An improved empirical model of soil carbon dynamics in temperate ecosystems

Lead Research Organisation: Cranfield University
Department Name: Cranfield University at Silsoe

Abstract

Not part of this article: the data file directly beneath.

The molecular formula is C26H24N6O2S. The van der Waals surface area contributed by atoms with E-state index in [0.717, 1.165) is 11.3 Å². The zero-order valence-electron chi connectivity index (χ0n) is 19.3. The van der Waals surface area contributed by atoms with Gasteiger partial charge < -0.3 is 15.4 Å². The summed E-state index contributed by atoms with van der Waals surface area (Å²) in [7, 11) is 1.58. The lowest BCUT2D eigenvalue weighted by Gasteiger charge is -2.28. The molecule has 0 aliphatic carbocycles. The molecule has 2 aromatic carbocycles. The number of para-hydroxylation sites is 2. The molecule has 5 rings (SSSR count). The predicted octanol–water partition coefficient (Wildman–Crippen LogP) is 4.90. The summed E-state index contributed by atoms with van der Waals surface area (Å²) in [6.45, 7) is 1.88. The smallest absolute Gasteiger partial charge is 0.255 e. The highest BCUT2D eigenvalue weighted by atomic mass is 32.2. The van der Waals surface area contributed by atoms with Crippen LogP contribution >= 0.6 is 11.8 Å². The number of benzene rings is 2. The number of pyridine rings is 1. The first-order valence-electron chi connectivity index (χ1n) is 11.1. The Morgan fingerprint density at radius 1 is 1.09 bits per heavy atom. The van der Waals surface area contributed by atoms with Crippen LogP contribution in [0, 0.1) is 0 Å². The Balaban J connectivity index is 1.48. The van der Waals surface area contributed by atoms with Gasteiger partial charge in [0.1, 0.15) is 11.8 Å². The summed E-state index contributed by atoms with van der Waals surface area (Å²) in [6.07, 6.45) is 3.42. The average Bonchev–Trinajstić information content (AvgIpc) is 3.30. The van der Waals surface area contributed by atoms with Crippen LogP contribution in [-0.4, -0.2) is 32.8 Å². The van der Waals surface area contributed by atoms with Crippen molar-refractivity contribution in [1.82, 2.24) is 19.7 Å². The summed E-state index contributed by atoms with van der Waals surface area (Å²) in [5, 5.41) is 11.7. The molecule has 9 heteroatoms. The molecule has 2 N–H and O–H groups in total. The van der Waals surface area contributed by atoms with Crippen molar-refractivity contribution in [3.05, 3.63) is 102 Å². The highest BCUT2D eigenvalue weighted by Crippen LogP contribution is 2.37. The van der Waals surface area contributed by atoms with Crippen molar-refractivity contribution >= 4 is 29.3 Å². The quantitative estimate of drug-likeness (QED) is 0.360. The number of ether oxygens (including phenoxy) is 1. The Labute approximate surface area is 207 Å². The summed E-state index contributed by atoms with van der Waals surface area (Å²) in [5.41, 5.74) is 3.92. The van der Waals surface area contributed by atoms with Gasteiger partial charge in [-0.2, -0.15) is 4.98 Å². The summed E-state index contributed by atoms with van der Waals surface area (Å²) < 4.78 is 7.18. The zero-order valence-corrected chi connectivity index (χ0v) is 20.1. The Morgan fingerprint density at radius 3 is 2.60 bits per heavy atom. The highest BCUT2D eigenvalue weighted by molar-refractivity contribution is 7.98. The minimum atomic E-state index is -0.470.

More than twice as much carbon is stored in soils as in vegetation or the atmosphere, and the global carbon budget and the concentration of carbon dioxide (CO2) in the atmosphere are sensitive to any changes in soil carbon. Previously it was thought that most soil carbon was safely locked away. But a recently-completed survey of the soils of England and Wales by members of the proposed project has shown losses of carbon over the past 25 years on an enormous scale: enough to cancel the UK's reductions in carbon emissions from fossil fuels. The survey measured carbon in soil samples from almost 6,000 sites across all types of land use / cropland, grassland, woodland, upland heath, bogs. It was first carried out in 1978-83 and then repeated at 40% of the sites between 1994 and 2003. Most sites showed losses, and the losses occurred across all types of land use. Whilst various changes in land management will have contributed to the losses / for example, the ploughing of grassland for crops in the 1950s / the fact that the losses occurred across all forms of land use suggests a link to climate change. The mechanisms for this are well known. At the moment, soils and vegetation are thought to absorb about a quarter of the CO2 emitted into the air from burning fossil fuels. The rate is increasing because plants are growing faster, fertilized by higher CO2 levels. But as temperatures rise, and the moisture content of the soil changes, the rate of turnover of dead vegetation and other organic matter in the soil and the corresponding release of CO2 are also increasing. At some point, the rate of release will overtake the rate of absorption, and the global land surface will switch from being a sink for CO2 to a source. Stabilising CO2 levels will then require much greater cuts in emissions. It was thought, based on computer modelling studies, this would take several decades. But the new results suggest it is happening already in England and Wales, implying an even greater urgency to cut emissions. Separating out the various possible causes of the losses across England and Wales is complicated. A huge variety of land management factors may be involved, and their effects interact with climate change. It is therefore impractical to make measurements of all the possible combinations of factors. In any case statistical relations derived from such measurements do not reveal cause-and-effect, and they are poor at revealing the sorts of non-linear relations and feedback processes that are operating. Some form of mathematical modelling is required, based on understanding of the underlying processes. But current models are inadequate for this. Here we propose to improve the best-existing soil carbon model for our purposes / the Century model / by improving its components dealing with soil carbon transformations, their dependences on soil moisture, temperature and other variables, and the calculations of soil moisture, temperature and other driving variables. We will bring together (1) the new, internationally-unique dataset discussed above on soil carbon changes over time across the large range of soils, climates and land uses in England and Wales; (2) the best existing models of soil carbon transformations and of the dynamics of associated soil conditions, and new approaches to modelling these; (3) new spatial statistical techniques for analyzing the datasets to be modelled and the soundness of the model's predictions; (4) four specialists in soil modelling with different perspectives on these topics, and two specialists in soil spatial statistics, all internationally-regarded for their expertise in these areas.